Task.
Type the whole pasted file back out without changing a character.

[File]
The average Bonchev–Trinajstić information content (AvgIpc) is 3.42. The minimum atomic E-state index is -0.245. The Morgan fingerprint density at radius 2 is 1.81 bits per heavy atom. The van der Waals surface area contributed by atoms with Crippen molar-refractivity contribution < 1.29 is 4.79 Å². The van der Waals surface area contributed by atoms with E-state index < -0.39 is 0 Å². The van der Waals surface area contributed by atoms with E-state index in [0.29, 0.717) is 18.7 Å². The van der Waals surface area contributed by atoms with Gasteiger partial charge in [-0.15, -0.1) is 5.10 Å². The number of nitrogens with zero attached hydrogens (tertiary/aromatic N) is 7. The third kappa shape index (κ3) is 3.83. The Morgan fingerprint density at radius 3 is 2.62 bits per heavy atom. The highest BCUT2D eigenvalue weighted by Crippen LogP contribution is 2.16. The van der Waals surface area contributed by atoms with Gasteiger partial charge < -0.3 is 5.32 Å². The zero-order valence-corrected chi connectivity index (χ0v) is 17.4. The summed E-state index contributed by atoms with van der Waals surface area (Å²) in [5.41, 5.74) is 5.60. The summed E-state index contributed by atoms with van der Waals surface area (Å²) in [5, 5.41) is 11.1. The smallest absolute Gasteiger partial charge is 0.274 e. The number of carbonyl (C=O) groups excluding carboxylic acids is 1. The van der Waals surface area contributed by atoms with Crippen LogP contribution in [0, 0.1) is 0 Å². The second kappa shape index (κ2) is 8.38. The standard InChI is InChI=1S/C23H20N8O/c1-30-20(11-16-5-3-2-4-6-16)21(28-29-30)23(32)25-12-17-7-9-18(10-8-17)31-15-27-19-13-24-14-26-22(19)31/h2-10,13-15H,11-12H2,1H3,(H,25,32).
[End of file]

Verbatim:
The average Bonchev–Trinajstić information content (AvgIpc) is 3.42. The minimum atomic E-state index is -0.245. The Morgan fingerprint density at radius 2 is 1.81 bits per heavy atom. The van der Waals surface area contributed by atoms with Crippen molar-refractivity contribution < 1.29 is 4.79 Å². The van der Waals surface area contributed by atoms with E-state index < -0.39 is 0 Å². The van der Waals surface area contributed by atoms with E-state index in [0.29, 0.717) is 18.7 Å². The van der Waals surface area contributed by atoms with Gasteiger partial charge in [-0.15, -0.1) is 5.10 Å². The number of nitrogens with zero attached hydrogens (tertiary/aromatic N) is 7. The third kappa shape index (κ3) is 3.83. The Morgan fingerprint density at radius 3 is 2.62 bits per heavy atom. The highest BCUT2D eigenvalue weighted by Crippen LogP contribution is 2.16. The van der Waals surface area contributed by atoms with Gasteiger partial charge < -0.3 is 5.32 Å². The zero-order valence-corrected chi connectivity index (χ0v) is 17.4. The summed E-state index contributed by atoms with van der Waals surface area (Å²) in [5.41, 5.74) is 5.60. The summed E-state index contributed by atoms with van der Waals surface area (Å²) in [5, 5.41) is 11.1. The smallest absolute Gasteiger partial charge is 0.274 e. The number of carbonyl (C=O) groups excluding carboxylic acids is 1. The van der Waals surface area contributed by atoms with Crippen LogP contribution in [0, 0.1) is 0 Å². The second kappa shape index (κ2) is 8.38. The standard InChI is InChI=1S/C23H20N8O/c1-30-20(11-16-5-3-2-4-6-16)21(28-29-30)23(32)25-12-17-7-9-18(10-8-17)31-15-27-19-13-24-14-26-22(19)31/h2-10,13-15H,11-12H2,1H3,(H,25,32).